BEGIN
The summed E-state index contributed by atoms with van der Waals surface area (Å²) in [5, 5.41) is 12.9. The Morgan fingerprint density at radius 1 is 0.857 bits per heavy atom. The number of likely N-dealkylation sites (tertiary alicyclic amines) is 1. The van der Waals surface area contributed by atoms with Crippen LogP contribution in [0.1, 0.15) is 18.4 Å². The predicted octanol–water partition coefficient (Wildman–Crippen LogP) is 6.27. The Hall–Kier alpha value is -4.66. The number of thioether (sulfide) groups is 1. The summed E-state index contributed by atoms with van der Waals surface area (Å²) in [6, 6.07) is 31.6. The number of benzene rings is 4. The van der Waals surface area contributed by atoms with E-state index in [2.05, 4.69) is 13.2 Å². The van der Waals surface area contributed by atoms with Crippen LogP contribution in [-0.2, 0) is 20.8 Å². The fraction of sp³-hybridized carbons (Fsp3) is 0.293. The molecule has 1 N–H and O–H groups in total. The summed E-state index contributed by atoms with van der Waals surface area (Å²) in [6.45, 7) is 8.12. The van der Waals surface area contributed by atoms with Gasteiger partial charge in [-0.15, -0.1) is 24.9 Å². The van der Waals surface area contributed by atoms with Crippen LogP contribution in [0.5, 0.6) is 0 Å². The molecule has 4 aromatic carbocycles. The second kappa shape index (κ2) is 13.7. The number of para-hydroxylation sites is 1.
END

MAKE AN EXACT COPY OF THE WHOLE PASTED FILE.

The summed E-state index contributed by atoms with van der Waals surface area (Å²) in [5, 5.41) is 12.9. The Morgan fingerprint density at radius 1 is 0.857 bits per heavy atom. The number of likely N-dealkylation sites (tertiary alicyclic amines) is 1. The van der Waals surface area contributed by atoms with Crippen LogP contribution in [0.1, 0.15) is 18.4 Å². The predicted octanol–water partition coefficient (Wildman–Crippen LogP) is 6.27. The Hall–Kier alpha value is -4.66. The number of thioether (sulfide) groups is 1. The summed E-state index contributed by atoms with van der Waals surface area (Å²) in [6, 6.07) is 31.6. The number of benzene rings is 4. The van der Waals surface area contributed by atoms with E-state index in [2.05, 4.69) is 13.2 Å². The van der Waals surface area contributed by atoms with Crippen LogP contribution in [-0.2, 0) is 20.8 Å². The fraction of sp³-hybridized carbons (Fsp3) is 0.293. The molecule has 1 N–H and O–H groups in total. The summed E-state index contributed by atoms with van der Waals surface area (Å²) in [6.45, 7) is 8.12. The van der Waals surface area contributed by atoms with Gasteiger partial charge in [-0.15, -0.1) is 24.9 Å². The van der Waals surface area contributed by atoms with Crippen LogP contribution in [0.5, 0.6) is 0 Å². The molecule has 4 aromatic carbocycles. The second kappa shape index (κ2) is 13.7. The number of para-hydroxylation sites is 1.